John Wort Hannam hails from Alberta, where he started out writing narrative story songs and character sketches and carved out a name for himself singing those songs and telling those stories all across Canada and beyond.
In 2011, John and his wife Jenny welcomed a son, Charlie, and he started writing more personal songs, exposing more of his own feelings and experiences. That’s where he really found his stride as a songwriter and began to create his most meaningful work.
There are some truly powerful and wonderful songs on all of John’s albums, but a couple from those more recent albums really stand out as ones that I wanted to talk to John about.
One, from his 2015 album, Love Lives On, is a song called “Man of God,” which is inspired by the book Up Ghost River by Edmund Metatawabin, detailing his painful experiences growing up in an “Indian Residential School,” during a dark and disturbing chapter in Canadian history that has caused generations of trauma and hardships for our Indigenous peoples. It’s a difficult history to come to know, but one that needs to be shared and learned about.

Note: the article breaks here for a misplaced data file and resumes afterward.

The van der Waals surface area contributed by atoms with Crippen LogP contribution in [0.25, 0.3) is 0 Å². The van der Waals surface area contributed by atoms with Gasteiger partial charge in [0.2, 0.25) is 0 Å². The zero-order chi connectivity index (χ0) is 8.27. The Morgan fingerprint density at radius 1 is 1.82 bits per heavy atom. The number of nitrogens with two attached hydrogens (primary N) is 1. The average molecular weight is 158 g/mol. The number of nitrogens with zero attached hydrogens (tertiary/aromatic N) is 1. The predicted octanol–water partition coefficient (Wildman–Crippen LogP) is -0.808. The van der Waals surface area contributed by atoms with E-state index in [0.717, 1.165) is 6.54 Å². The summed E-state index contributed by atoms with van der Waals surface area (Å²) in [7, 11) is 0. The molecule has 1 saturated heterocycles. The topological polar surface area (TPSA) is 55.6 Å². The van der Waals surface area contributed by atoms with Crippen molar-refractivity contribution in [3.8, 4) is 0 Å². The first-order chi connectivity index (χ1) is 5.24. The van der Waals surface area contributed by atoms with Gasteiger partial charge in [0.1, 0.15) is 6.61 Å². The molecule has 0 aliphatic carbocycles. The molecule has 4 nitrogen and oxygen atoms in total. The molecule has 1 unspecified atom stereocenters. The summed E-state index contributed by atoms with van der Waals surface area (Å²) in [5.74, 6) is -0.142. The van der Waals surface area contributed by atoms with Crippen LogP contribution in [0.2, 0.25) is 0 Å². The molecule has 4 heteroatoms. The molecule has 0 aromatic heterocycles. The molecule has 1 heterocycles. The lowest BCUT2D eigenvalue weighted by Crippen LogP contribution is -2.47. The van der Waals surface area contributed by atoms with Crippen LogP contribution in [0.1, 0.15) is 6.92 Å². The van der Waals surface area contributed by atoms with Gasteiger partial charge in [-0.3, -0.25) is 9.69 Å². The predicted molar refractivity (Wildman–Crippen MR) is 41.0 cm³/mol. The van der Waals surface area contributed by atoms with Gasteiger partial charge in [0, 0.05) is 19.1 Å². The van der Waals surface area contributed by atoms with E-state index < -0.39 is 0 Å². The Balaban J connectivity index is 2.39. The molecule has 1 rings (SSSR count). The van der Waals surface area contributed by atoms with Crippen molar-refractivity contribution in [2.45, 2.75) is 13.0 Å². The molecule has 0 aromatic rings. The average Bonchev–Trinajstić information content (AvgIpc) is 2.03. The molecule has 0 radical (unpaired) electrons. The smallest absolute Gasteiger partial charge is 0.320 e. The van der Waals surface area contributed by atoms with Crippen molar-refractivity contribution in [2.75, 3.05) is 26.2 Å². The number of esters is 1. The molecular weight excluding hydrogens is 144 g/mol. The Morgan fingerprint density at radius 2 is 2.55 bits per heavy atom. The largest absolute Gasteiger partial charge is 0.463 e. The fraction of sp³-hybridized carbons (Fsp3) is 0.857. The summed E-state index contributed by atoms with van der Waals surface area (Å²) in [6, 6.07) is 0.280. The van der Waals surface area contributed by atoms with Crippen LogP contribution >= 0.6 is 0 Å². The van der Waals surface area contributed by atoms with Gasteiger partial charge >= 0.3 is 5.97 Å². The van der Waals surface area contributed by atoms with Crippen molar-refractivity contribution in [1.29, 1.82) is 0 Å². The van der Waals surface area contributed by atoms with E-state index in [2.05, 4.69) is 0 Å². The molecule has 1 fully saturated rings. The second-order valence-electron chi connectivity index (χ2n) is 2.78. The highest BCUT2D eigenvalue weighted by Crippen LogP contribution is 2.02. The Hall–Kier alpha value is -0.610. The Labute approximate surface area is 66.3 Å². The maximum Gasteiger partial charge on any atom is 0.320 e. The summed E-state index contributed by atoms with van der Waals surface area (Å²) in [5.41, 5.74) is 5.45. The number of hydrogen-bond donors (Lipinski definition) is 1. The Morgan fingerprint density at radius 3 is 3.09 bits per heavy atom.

His latest release, 2019’s Acres of Elbow Room, came about after a particularly difficult period of dark depression for John which culminated in a physical manifestation of years of undiagnosed and untreated difficulty, when he lost his voice and couldn’t sing. That song is called “Key of D Minor,” and it’s a powerful one that I could relate to directly.
I’m pleased to present this conversation with John Wort Hannam, where we talk about all of that and much more.
In just a couple of weeks, on October 15, John will release a new album, again produced by Steve Dawson, called Long Haul.
You can order John’s albums, as well as a song book, iron on patches, and even John Wort Hannam tea towels, from his website: johnworthannam.com